The exact age at which we begin making intentional choices in life is up for debate, but there are good reasons for putting it somewhere between three and five. This is about the time when language acquisition has provided us with a lens for organizing the world around us, and with a mirror for reflecting back to us an image of ourselves. From that moment onward, life is no longer just happening to us but rather presents us with options, different doors and alternative paths that we must choose.
But to say that we must choose our life presents us with an apparent contradiction, since just as making a choice presupposes some degree of freedom, the necessity of making a choice seems to instantly cancel that freedom out.
The exact age at which we stop making intentional choices in life can also be debated, but I would put it somewhere in our early thirties. We’ve made a significant number of choices by that time, and through the years a good minority of them have settled into the habits and convictions that move us mindlessly along the cattle tracks of daily life. It wouldn’t be an exaggeration to say that by the time we are young adults, many of us are living prescribed and automatic lives.
This would all amount to a very tragic and extraordinarily pessimistic view of life, if it weren’t for the fact that we allow it to happen. Not only do we allow it to happen, but we hasten the process which will eventually have us locked inside the cage of a mindless life.
You might like to know why we do this, and I shall give you an answer. But first I have some questions for you.
If you were to guess, what percentage of your everyday behavior conforms to routines that were set months, years, and even decades ago? These background routines got their start after you first chose to act or respond in a certain way. Then you repeated the sequence across numerous similar situations until you no longer had to think about it. They migrated to the back of your mind and took control of your behavior.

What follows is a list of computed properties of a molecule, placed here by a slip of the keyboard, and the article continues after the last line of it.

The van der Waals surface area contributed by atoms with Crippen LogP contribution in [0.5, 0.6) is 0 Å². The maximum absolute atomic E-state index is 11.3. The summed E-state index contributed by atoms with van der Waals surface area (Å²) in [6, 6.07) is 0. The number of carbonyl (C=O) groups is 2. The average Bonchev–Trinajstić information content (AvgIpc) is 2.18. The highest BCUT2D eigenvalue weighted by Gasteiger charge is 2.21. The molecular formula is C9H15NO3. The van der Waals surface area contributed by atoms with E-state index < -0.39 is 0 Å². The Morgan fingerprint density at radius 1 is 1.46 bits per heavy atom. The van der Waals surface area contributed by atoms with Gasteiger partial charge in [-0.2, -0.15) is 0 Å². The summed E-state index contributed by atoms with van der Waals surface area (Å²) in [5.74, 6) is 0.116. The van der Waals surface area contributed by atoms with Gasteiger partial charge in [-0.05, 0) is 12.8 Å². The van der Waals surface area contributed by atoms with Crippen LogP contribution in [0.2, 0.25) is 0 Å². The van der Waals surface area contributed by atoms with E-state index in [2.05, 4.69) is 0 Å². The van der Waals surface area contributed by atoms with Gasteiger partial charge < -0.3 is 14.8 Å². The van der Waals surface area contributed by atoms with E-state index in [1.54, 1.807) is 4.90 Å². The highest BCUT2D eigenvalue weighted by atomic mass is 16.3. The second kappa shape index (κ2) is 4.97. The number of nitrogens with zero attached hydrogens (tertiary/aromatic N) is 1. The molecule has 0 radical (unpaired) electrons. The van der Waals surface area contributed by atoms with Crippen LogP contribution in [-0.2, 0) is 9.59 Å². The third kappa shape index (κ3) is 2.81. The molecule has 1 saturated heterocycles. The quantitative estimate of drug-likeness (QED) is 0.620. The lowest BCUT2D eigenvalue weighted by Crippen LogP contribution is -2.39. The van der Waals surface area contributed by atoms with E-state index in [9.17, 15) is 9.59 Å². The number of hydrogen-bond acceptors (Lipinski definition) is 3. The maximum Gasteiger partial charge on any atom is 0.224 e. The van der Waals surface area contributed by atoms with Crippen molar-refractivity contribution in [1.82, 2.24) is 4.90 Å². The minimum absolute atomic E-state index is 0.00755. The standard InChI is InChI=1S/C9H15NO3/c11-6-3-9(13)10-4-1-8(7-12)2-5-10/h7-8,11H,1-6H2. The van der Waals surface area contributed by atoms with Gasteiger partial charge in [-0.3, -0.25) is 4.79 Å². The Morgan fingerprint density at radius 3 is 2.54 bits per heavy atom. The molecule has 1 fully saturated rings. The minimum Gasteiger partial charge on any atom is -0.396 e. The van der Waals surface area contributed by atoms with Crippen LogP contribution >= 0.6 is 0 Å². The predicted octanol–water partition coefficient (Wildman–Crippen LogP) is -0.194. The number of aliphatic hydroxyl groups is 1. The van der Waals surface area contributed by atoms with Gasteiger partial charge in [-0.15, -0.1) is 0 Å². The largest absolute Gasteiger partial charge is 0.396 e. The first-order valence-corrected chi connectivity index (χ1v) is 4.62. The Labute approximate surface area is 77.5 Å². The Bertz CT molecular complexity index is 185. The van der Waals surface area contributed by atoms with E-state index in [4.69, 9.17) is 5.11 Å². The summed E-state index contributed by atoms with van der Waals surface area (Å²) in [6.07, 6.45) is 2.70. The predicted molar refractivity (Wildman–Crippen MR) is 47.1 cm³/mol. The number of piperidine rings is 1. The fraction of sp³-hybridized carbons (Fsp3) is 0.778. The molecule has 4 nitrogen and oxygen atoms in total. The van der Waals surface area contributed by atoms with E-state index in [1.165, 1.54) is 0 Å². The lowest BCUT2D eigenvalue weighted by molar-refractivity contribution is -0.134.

Now let’s be clear, habits are basic to human life. If you had to make a fresh choice every time and clarify the steps all over again, the skosh of random access memory in your conscious attention would be terminally preoccupied with those minutiae. You’d never be able to learn anything, at least nothing very involved or complex.
Over your lifetime you have practiced and repeated many behaviors that eventually became habits, which, by liberating your conscious attention from that more rudimentary level of control, made it possible for you to tackle and learn more sophisticated skills.
What tends to happen, though, is that even these more sophisticated skills soon become habits. And now you’re bored; or you’re restless. Maybe you are restless and bored. That, my friend, is the precondition for all kinds of interesting mental disorders, from anxiety to depression.
But let’s come back to my questions.
Here’s another one: If you were to guess, what percentage of what you think you know about anything conforms to beliefs that were fixed in place months, years, and even decades ago? By a dynamic similar to the formation of habits, you might hear a statement from someone else or in a media broadcast, and then the following week you hear it again. Randomly through the day you recall what you heard and you think about it, again. With each repetition, whether external (you hear it again) or internal (you recall it again), that sound byte gains credibility in your mind.